California is seeking to reduce waiting time in HMOs by requiring that doctors treat patients within ten business days of requesting appointment. It will be 15 days in the case of specialists.
A health maintenance organization (HMO) is a type of managed care organization (MCO) that provides a form of health care coverage in the United States that is fulfilled through hospitals, doctors, and other providers with which the HMO has a contract.
AdvertisementNew regulations will also say patients seeking urgent care that does not require prior authorization must be seen within 48 hours.
Telephone calls to doctors' offices will have to be returned within 30 minutes, and physicians or other health professionals will have to be available 24 hours a day.
Responding to pleas of shortage of physicians, especially in rural area, regulators say flexibility is built in. For example, doctors can use their professional judgment to extend the waiting time if they determine that a delay will "not have a detrimental impact on the health of the enrollee."
California says it is the first state to set time standards for HMOs, which serve nearly 21 million of its residents.
The managed healthcare department acted in response to a 2002 law that mandated more timely access to medical care. The law left it to state officials to work out the details, which became subject to protracted negotiations with HMOs, doctors, hospitals, consumer groups and other healthcare activists.
"It's been a long time coming," said Anthony Wright, executive director of Health Access California, a consumer group that pushed for the 2002 law. "These regulations . . . will not only get people access to care when they need it, but will reduce unnecessary use of the emergency room."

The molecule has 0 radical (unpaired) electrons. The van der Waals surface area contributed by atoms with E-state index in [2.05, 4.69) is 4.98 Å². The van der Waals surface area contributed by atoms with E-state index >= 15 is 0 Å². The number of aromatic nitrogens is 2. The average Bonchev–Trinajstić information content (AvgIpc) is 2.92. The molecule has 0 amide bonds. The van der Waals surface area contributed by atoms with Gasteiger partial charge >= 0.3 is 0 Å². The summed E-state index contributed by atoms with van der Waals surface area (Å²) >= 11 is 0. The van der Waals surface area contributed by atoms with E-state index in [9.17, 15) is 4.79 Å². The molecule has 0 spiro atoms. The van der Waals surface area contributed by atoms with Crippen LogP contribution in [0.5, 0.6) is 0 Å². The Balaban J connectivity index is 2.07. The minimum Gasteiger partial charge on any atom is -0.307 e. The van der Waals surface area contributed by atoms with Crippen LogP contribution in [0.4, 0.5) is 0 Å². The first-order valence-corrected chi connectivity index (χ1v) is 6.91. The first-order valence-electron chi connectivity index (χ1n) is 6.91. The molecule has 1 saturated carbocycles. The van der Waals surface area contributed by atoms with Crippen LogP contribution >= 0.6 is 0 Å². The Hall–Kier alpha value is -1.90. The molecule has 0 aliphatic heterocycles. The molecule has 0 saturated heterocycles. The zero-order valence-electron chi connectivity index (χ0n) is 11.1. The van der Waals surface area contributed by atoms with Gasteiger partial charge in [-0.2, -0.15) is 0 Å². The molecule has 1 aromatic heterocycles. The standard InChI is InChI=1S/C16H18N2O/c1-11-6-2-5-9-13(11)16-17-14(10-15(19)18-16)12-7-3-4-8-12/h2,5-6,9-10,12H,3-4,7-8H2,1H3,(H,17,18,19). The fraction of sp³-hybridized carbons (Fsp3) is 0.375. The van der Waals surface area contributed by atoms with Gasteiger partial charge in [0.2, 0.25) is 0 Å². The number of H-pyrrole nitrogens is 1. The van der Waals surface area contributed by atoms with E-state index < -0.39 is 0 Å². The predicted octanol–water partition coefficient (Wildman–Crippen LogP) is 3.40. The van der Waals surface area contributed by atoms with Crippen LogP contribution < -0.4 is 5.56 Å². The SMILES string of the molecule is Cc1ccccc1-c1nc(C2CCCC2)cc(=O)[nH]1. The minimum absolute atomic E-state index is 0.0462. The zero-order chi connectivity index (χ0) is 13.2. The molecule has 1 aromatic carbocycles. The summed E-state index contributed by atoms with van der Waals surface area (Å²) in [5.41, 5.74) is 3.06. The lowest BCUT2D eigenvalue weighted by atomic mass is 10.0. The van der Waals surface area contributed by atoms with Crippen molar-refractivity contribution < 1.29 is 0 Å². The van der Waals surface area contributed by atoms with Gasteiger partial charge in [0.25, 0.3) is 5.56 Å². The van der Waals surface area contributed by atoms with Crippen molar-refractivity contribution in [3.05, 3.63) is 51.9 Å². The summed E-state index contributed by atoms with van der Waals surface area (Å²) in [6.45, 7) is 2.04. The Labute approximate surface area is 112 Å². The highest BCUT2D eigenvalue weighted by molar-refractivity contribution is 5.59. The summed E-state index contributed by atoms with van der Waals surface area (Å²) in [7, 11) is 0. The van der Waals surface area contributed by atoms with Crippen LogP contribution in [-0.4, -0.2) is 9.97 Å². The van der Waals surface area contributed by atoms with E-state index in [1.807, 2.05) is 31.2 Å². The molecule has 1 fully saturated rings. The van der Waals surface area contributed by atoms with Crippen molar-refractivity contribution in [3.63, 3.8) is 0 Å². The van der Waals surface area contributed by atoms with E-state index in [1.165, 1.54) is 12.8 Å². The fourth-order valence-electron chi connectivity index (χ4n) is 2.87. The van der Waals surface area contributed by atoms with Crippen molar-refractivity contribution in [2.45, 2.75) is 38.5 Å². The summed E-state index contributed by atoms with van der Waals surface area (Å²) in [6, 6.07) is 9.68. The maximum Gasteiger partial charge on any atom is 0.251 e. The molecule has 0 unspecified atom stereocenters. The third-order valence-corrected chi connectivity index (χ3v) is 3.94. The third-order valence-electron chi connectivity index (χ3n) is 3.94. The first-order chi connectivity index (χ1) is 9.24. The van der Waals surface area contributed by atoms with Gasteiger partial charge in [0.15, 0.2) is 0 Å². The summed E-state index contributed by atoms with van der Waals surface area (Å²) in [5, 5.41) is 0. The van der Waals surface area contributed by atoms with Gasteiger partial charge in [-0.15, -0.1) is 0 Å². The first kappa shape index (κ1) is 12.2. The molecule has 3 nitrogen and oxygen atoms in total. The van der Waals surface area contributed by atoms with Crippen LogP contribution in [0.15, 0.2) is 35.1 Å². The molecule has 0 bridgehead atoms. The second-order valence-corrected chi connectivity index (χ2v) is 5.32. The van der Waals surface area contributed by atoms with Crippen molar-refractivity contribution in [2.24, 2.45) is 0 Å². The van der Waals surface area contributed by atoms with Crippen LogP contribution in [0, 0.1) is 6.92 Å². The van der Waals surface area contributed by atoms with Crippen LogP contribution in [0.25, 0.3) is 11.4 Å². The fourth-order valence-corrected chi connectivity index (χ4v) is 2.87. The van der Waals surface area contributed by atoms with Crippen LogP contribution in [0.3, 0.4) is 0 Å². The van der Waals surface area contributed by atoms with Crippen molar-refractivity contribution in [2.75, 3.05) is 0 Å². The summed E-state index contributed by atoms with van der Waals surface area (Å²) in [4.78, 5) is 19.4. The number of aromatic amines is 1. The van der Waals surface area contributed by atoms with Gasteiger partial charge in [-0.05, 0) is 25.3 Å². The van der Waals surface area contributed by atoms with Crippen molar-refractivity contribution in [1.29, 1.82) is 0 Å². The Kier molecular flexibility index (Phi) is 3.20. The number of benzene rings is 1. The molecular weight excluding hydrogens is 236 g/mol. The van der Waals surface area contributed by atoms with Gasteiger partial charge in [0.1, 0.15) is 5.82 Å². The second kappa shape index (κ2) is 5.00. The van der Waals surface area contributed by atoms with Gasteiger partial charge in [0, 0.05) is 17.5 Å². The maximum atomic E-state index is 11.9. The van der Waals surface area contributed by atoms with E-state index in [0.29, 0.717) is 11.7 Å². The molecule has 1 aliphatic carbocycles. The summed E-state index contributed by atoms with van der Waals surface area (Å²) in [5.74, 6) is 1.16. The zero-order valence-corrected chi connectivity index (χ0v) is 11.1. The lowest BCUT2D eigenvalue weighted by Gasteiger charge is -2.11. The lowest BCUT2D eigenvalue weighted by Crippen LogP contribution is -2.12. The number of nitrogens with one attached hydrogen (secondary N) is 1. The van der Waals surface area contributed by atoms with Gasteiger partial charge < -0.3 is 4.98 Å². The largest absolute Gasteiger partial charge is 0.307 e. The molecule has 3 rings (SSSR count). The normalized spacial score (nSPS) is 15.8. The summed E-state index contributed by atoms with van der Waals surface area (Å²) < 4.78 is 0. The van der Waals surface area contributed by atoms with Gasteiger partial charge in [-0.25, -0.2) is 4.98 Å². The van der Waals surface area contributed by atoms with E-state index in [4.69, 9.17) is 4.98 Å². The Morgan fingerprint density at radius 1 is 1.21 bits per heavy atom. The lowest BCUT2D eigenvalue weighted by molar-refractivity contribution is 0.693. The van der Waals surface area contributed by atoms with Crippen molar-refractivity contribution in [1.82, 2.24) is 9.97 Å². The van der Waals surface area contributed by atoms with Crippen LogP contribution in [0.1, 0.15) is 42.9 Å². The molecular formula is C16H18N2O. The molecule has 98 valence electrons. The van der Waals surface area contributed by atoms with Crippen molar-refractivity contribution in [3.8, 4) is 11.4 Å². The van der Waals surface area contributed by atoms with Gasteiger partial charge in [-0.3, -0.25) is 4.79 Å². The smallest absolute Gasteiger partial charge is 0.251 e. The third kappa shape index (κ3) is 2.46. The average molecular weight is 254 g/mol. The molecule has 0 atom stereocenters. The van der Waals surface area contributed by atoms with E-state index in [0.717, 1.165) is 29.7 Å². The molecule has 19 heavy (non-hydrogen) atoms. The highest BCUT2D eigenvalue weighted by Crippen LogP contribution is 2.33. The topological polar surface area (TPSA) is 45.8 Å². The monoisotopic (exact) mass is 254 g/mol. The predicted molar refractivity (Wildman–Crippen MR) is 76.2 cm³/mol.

The rules will be unveiled Wednesday at Cedars-Sinai Medical Center in Los Angeles and phased in over the next year.
"We really feel the work we've done over the last several years has put us in a place to be in compliance," said Patti Harvey, Kaiser's vice president for quality in Southern California. She declined to specify the company's current wait times or to estimate potential costs.
The trade group representing California HMOs called the new rules a "reasonable compromise," but predicted higher costs as a result.
California consumers have long complained about delays in getting care from HMOs and other health insurers, Duke Helfand reported for Los Angeles Times.
One 2009 study that has been cited by state officials found that consumers in California's two largest cities, San Diego and Los Angeles, face extended delays, up to even 59 days, when trying to get medical services.
Hopefully the new rules could make life easier for consumers.
The rules also apply to HMO plans that provide dental, vision, chiropractic, acupuncture and mental health care -- but in some cases with different wait times.
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